Sunday’s episode of This Week in Defense News featured the new USAF Chief of Staff, General Mark Welsh, warning about the need to modernize the Air Force:
Our fleet is aging fairly dramatically… we have got to figure out a way to modernize the Air Force.
A little context is helpful on this point. The Air Force has figured out a way to modernize itself. As our own Russell Rumbaugh determined in a report released last fall, the fleet we have today is largely the result of the Air Force’s very deliberate procurement choices. Rumbaugh notes that the Air Force spent $347 billion on procurement between 2001 and 2010 and that its procurement budget was 54 percent higher in FY10 than FY01. Instead of buying new variants of older aircraft, like the Navy did with the F-18E/F Super Hornet, the Air Force chose to modernize by directing its funds toward the impressive but costly F-22 fighter. As a result, the Air Force could not afford as many fighters:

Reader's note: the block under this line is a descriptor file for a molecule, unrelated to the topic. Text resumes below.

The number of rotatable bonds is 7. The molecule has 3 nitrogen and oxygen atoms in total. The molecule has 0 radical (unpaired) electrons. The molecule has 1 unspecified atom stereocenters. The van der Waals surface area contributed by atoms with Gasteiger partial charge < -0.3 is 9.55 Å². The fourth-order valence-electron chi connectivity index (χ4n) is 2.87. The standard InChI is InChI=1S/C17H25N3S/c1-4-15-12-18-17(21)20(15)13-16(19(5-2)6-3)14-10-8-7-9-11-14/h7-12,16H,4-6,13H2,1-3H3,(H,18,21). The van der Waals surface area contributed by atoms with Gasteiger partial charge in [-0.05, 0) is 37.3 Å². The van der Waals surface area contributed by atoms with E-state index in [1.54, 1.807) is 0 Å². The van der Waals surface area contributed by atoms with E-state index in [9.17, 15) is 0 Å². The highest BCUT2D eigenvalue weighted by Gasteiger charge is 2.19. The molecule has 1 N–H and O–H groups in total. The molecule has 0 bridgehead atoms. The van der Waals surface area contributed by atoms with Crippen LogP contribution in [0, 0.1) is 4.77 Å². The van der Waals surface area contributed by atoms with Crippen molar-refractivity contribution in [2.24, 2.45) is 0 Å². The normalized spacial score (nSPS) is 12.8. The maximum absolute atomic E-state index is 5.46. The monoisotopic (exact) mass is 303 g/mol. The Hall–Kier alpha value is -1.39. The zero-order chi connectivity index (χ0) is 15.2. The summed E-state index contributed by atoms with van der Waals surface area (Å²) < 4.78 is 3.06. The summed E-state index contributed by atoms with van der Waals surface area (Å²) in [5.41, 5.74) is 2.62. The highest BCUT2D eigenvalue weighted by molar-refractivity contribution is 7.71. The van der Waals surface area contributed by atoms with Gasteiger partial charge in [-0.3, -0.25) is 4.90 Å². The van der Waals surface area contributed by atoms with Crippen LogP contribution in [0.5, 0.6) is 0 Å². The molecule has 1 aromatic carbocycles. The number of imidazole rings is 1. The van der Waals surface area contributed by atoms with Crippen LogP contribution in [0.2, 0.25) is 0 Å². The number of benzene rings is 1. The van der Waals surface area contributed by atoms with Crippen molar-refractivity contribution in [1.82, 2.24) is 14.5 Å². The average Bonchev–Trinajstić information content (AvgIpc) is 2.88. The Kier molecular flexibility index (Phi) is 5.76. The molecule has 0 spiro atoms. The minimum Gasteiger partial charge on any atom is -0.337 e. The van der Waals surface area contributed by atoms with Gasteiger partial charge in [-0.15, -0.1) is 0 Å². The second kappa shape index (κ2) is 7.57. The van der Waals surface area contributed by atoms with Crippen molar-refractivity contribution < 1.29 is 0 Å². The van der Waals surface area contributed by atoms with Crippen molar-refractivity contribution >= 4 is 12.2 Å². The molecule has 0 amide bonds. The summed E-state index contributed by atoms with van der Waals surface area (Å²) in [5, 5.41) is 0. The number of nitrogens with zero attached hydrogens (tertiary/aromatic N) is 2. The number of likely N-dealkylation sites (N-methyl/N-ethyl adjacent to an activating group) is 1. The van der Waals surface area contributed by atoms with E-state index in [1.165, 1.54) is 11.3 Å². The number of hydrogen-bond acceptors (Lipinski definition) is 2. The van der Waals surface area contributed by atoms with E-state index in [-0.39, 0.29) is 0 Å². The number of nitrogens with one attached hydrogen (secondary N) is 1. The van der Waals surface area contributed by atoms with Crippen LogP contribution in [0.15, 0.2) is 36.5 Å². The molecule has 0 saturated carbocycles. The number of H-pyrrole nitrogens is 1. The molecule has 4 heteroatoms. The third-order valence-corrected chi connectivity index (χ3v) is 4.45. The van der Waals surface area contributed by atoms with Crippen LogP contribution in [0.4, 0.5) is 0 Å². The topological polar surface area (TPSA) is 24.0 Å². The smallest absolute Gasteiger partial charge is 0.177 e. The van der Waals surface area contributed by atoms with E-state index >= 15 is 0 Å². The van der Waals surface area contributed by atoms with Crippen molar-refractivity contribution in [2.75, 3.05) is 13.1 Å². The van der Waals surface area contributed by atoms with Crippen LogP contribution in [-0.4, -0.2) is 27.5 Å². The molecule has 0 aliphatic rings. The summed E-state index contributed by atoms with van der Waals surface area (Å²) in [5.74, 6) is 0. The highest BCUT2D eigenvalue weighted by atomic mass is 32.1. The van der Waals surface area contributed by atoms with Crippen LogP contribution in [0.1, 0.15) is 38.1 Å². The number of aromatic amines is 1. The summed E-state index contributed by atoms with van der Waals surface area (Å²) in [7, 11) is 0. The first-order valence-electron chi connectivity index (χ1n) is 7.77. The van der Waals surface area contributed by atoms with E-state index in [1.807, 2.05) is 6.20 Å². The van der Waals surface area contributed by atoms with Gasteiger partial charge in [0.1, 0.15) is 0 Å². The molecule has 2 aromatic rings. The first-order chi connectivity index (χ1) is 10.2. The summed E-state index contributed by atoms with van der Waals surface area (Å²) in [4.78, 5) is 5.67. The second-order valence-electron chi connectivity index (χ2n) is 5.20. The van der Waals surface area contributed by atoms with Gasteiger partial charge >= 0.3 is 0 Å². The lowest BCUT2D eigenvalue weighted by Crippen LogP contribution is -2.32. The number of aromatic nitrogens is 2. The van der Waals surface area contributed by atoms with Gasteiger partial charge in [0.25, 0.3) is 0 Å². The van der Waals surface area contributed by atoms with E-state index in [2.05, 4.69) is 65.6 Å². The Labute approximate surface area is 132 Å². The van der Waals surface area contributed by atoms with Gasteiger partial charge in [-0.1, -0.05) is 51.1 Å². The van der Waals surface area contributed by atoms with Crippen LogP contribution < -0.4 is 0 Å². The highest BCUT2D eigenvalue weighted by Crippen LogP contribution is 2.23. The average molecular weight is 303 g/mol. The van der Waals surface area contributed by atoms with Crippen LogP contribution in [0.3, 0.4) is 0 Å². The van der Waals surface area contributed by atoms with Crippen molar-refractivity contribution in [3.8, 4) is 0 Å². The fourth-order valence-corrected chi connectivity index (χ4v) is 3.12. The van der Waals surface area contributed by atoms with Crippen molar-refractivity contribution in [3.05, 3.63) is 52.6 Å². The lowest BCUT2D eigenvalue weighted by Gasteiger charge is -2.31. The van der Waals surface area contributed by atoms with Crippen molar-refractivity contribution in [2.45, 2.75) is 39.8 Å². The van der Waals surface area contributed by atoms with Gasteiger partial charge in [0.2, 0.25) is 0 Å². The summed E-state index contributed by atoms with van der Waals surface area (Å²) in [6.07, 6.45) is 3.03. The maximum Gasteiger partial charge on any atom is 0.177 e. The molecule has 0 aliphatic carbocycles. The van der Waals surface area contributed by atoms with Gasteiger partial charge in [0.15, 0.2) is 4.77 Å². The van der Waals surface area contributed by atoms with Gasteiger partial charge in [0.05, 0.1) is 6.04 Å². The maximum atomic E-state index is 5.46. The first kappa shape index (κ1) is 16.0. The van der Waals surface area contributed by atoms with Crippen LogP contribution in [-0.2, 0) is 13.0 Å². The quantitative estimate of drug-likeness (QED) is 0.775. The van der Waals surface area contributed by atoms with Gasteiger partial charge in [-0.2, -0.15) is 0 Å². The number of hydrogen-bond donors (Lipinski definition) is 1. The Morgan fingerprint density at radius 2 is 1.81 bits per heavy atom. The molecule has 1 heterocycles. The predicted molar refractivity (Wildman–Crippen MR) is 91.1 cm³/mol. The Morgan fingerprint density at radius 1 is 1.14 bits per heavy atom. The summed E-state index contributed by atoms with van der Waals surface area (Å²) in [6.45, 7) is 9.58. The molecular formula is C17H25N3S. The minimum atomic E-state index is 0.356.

The Air Force ended up with few fighters not because of a lack of procurement funding, but due to a choice to procure an expensive, high-end fighter.
Prioritizing quality often comes with a quantity tradeoff, and that affects the average age of the Air Force’s overall fleet. World-class quality has obvious advantages, though, and it’s been the Air Force’s choice to use this as the cornerstone of its modernization strategy.